Daily & Weekly Market News

Get access to our expert daily and weekly market analyses and discover how your currency has been tracking with our exchange rate tools

AUD/USD firmer as stock markets surge and USD tumbles and gold rises

By Nick Parsons

We wrote here yesterday morning about the Aussie Dollar that, “the currency is more likely to be driven by events offshore than at home; especially by what happens in the US stock market”. That is pretty much exactly how things have turned out over the past 24 hours as the much-feared “Black Monday” in the equity market failed to materialise. Having finished on Friday evening barely 300 points above its early February low, the Dow Jones Industrial Average on Monday was up more than 500 points after futures markets opened up in Asia and then moved relentlessly higher for the next 18 hours through to late-afternoon in North America. AUD/USD opened at 0.7700, tracking stock markets up to a high around 0.7745. Another $8 on the price of gold also helped support the AUD, as did a modest drop for the VIX index of volatility.

There’s so much going on simultaneously that it is very difficult from one minute to the next to determine what is the key driver of the AUD. There’s a menu of influences which includes China trade, US tariffs, precious and industrial metals’ prices, the level of global asset markets, the volatility of stock markets and, of course, interest rate differentials and incoming local economic data. At any given moment there are three or four different menu items which can be ticked off, and different weights then ascribed to each of these. Sometimes, it’s hard even to explain a movement which has just happened, let alone to be brave enough to have a firm view on what the next move might be.

Amidst all the noise, perhaps the most important level to watch is the 200-day moving average on the S+P 500 index. It was this point from which the market rebounded in early February and it did the same again yesterday morning; dragging AUD/USD higher in its wake. As we write this commentary, Facebook is down another 3%, though the negative impact on the so-called FANG stocks is mitigated by a near-3% gain for Amazon. The only local economic data scheduled for release on Tuesday is the weekly consumer confidence index; hardly a market-mover at the best of times and likely to be completely overshadowed today by whichever one of the menu items noted above gets the biggest tick. The Aussie Dollar opens in Asia this morning at USD0.7735, with AUD/NZD at 1.0595 and GBP/AUD1.8400.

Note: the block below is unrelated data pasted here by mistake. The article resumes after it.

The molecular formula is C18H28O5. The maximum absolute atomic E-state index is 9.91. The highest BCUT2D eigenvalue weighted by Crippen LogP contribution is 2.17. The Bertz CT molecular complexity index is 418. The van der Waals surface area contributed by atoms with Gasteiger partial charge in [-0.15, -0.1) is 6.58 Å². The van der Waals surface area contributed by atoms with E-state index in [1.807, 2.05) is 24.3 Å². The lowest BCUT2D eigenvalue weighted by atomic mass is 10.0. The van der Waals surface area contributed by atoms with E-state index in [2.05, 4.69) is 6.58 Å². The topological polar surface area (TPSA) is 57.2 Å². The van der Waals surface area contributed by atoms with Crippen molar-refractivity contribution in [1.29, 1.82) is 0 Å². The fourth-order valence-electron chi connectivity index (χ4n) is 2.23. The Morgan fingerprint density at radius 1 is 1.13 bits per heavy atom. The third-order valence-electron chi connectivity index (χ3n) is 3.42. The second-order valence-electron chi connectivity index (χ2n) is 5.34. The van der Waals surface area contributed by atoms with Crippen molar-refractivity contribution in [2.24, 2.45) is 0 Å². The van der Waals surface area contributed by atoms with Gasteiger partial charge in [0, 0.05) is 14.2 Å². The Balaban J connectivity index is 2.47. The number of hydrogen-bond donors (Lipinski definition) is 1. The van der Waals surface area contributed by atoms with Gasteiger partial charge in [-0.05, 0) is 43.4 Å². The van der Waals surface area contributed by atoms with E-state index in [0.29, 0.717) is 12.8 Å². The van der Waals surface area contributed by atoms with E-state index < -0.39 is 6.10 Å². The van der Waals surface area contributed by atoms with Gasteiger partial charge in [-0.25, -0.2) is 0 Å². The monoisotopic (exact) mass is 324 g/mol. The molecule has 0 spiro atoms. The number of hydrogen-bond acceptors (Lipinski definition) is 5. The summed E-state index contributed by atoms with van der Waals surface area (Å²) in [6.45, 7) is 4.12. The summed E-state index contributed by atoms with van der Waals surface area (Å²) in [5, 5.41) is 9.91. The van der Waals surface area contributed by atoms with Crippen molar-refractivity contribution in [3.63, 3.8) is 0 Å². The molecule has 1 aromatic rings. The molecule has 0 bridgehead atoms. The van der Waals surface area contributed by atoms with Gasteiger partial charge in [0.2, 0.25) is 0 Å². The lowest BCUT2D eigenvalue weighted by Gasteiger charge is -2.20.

The New Zealand Dollar was one of three currencies which pretty much tied for top spot on our one-day performance table on Monday; the other two being the GBP and EUR. NZD/USD opened the week around 0.7240 and it was onwards and upwards throughout the Asian and European sessions, with a high just under 0.7300 late in the North American afternoon. The Kiwi’s most notable performance came on the AUD/NZD cross which moved on to a 1.05 ‘big figure’ for the first time since mid-July last year.

Back in early December, the New Zealand Dollar got a lift when it was announced that Adrian Orr would become the next Governor of the RBNZ effective March 27th. The flightless bird got a further lift when the date finally arrived and the new Policy Targets Agreement was unveiled yesterday. There wasn’t a great deal of surprise in the announcements, but the tone appeared to be one of mutual consent and agreement between the Bank and Treasury which certainly helped create a favourable first impression. The new PTA re-iterates the goal of keeping annual CPI inflation between 1 percent and 3 percent over the medium term, with a focus on the mid-point of 2 percent. But, along with a goal of maintaining price stability, the RBNZ will have a goal of "supporting maximum sustainable employment within the economy."